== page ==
Narrative of Captivity in Abyssinia with Some Account of the Late Emperor the Late Emperor Theodore, His Country and People

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Language: English
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CHAPTER I.

The Emperor Theodore—His Rise and Conquests—His Army and Administration—Causes of his Fall—His Personal Appearance and Character—His Household and Private Life.

Lij Kassa, better known as the Emperor Theodore, was born in Kouara about the year 1818. His father was a noble of Abyssinia, and his uncle, the celebrated Dejatch Comfou, had for many years governed the provinces of Dembea, Kouara, Tschelga, &c. On the death of his uncle he was appointed by Ras Ali's mother, Waizero Menen, governor of Kouara; but, dissatisfied with that post, which left but little scope for his ambition, he threw off his allegiance, and occupied Dembea as a rebel. Several generals were sent to chastise the young soldier; but he either eluded their pursuit or defeated their forces. However, on the solemn promise that he would, be well received, he repaired to the camp of Ras Ali. This kind-hearted but weak ruler thought to attach to his cause the brave chieftain, and to accomplish that object gave him his daughter Tawavitch (she is beautiful). Lij Kassa returned to Kouara, and for a time remained faithful to his sovereign. He made several plundering expeditions in the low lands, carried fire and sword into the Arab huts, and always returned from these excursions bringing with him hordes of cattle, prisoners, and slaves.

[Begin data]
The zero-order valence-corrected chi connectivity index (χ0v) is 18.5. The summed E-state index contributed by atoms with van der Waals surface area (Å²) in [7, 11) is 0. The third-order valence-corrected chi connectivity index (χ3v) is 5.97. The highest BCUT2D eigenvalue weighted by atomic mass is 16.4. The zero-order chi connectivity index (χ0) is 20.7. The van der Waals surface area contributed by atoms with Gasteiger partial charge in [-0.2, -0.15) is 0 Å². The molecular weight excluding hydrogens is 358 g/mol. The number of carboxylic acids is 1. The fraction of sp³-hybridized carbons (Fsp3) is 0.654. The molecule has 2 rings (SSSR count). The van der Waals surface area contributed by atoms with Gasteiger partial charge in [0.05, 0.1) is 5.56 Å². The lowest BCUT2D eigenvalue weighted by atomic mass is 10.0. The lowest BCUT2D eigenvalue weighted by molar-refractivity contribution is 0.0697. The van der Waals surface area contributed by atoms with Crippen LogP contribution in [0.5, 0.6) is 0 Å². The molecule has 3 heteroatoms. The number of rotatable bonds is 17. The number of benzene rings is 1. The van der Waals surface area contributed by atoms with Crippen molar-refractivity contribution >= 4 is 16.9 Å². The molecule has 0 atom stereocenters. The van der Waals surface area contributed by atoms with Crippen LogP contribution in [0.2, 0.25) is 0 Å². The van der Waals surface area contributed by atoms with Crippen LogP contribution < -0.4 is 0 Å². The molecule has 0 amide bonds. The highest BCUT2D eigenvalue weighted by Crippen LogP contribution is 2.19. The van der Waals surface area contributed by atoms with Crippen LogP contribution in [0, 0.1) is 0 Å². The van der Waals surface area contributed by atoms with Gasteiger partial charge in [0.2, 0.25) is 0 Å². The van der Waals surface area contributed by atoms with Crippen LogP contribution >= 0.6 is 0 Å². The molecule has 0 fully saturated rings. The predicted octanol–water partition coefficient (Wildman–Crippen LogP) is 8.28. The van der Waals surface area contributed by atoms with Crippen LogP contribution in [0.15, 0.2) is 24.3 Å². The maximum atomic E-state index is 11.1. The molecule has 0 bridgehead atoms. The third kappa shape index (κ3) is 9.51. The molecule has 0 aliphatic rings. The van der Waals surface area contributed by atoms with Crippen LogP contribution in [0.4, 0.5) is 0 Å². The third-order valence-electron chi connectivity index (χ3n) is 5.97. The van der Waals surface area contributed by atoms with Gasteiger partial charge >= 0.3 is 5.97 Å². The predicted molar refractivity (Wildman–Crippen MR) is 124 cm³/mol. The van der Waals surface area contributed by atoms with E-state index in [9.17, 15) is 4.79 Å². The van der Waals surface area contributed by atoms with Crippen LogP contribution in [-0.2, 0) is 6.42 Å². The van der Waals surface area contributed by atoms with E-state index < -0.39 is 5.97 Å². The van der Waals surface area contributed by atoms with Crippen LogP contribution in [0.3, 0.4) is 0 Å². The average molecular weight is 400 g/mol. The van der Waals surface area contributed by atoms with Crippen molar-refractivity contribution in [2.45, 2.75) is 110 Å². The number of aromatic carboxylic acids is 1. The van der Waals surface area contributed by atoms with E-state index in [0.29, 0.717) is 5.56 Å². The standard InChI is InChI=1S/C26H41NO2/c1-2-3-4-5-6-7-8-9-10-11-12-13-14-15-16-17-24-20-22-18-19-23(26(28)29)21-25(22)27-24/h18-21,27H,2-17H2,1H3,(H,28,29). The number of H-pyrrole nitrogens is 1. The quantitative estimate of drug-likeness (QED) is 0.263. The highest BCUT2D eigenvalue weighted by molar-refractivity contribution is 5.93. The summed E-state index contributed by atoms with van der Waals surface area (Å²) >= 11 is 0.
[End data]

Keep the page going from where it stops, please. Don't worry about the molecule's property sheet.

The successes of Kassa, the courage he manifested on all occasions, the abstemious life he led, and the favour he showed to all who served his cause, soon collected around him a band of hardy and reckless followers. Being ambitious, he now formed the project of carving out an empire for himself in the fertile plains he had so often devastated. Educated in a convent, he had not only studied theological subjects, but made himself conversant with the mystic Abyssinian history. His early education always exercised great influence on his after-life, giving to his intercourse with others a religious character, and impressed vividly upon his mind the idea that the Mussulman race having for centuries encroached on the Christian land, it should be the aim of his life to re-establish the old Ethiopian empire. Urged on, therefore, both by ambition and fanaticism, he advanced in the direction of Kedaref at the head of 16,000 warriors; but he had soon to learn the immense superiority of a small number of well-armed and well-trained troops over large but undisciplined bodies of men. Near Kedaref he came in sight of his mortal foes the Turks, a mere handful of irregulars; yet they were too much for him: for the first time, defeated and disheartened, he had, for a while, to abandon his long-cherished scheme.

Instead of returning to the seat of his government, he was obliged, on account of a severe wound received during the fight, to halt on the frontier of Dembea. From his camp he informed his mother-in-law of his condition, and requested that she would send him a cow—the fee required by the Abyssinian doctor. Waizero Menen, who had always hated Kassa, now took advantage of his fallen condition to humble his pride still more; she sent him, instead of the cow, a small piece of meat with an insulting message....